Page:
Take a moment and look below the tree at the Nativity Scene. I’m sure many of you had similar Nativity Scenes in your homes.

When I was a pastor at my former congregation in Pittsburgh, PA, we did a live nativity scene every year. Our church property was on a busy road. We built a little structure to represent a stable. Members of the congregation dressed up as Mary and Joseph, an angel and some shepherds. We built wooden animals and set them up. One year, we rented some sheep. We have costumes and props and special lighting. And when passersby would stop to view the scene or take a photograph, or maybe to pet the sheep, we would invite them inside the church to sit and listen to Christmas music and share some cookies and hot chocolate with us.

In addition to the Holy Family and the angels and the shepherds, we also had the three wise men. The Bible actually does not tell us very much about these Wise Men, who they were and where they came from. All it says is that they were from the East. Many scholars believe they may have been from Babylon, which is modern day Iraq. Even though traditionally, we talk about the three Wise Men, the Bible doesn’t tell us how many of them there were. All it mentions is that they brought three gifts and that’s why we generally think of there being three of them. They brought Jesus gold, frankincense, and myrrh.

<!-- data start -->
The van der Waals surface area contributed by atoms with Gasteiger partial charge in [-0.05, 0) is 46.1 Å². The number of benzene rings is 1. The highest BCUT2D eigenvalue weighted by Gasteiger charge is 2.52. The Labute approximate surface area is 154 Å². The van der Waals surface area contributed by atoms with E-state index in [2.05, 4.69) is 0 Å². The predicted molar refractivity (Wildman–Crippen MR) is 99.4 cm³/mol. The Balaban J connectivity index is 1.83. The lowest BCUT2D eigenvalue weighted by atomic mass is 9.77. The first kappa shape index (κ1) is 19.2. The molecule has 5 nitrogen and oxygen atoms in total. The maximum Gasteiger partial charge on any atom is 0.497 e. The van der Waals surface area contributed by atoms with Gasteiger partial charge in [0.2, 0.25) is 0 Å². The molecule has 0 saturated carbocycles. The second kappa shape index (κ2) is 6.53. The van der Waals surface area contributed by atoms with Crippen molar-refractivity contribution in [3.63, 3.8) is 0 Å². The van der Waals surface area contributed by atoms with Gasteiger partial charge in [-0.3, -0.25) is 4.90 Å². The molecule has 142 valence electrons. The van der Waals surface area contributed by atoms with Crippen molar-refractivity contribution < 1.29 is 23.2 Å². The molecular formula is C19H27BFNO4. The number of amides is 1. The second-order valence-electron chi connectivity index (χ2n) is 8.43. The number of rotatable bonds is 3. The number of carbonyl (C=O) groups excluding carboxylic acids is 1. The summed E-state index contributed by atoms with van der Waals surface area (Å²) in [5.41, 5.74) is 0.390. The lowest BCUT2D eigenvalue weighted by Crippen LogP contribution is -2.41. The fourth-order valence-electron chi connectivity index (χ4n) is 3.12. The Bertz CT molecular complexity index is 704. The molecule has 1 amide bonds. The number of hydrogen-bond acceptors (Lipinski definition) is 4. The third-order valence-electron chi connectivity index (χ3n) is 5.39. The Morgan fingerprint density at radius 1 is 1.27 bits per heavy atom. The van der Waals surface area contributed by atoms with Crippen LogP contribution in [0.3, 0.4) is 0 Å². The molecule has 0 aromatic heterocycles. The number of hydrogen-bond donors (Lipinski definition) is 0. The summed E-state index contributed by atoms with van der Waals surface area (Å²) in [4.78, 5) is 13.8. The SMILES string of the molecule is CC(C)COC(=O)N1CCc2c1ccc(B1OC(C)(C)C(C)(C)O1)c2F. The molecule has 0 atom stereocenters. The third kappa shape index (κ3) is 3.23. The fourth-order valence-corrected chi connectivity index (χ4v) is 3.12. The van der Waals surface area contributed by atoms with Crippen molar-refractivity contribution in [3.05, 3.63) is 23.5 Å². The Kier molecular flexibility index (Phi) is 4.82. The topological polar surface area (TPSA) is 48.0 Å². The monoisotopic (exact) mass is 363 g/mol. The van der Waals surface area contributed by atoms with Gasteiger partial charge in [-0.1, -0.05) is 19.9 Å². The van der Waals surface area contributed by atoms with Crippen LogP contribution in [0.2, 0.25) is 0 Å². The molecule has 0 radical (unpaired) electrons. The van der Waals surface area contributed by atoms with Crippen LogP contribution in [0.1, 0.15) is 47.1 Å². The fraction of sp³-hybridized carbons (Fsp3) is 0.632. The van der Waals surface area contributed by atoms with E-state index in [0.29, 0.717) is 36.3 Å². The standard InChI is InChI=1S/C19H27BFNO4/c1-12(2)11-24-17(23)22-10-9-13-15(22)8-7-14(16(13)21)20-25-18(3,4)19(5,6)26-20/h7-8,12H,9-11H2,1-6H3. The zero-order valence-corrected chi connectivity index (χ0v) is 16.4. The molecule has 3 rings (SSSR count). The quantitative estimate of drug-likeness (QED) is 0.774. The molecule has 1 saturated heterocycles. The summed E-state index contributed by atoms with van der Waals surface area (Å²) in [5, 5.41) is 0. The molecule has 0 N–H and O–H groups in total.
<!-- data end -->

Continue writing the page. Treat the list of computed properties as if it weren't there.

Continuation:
And even though we typically put the Wise Men out with the Nativity Scene with Mary and Joseph and the shepherds, it appears from reading the Gospel of Matthew that they were not actually there on the night of Jesus’ birth, but arrived some time later. It says in Matthew’s Gospel that Mary and Jesus were living in a house by the time the Wise Men arrived.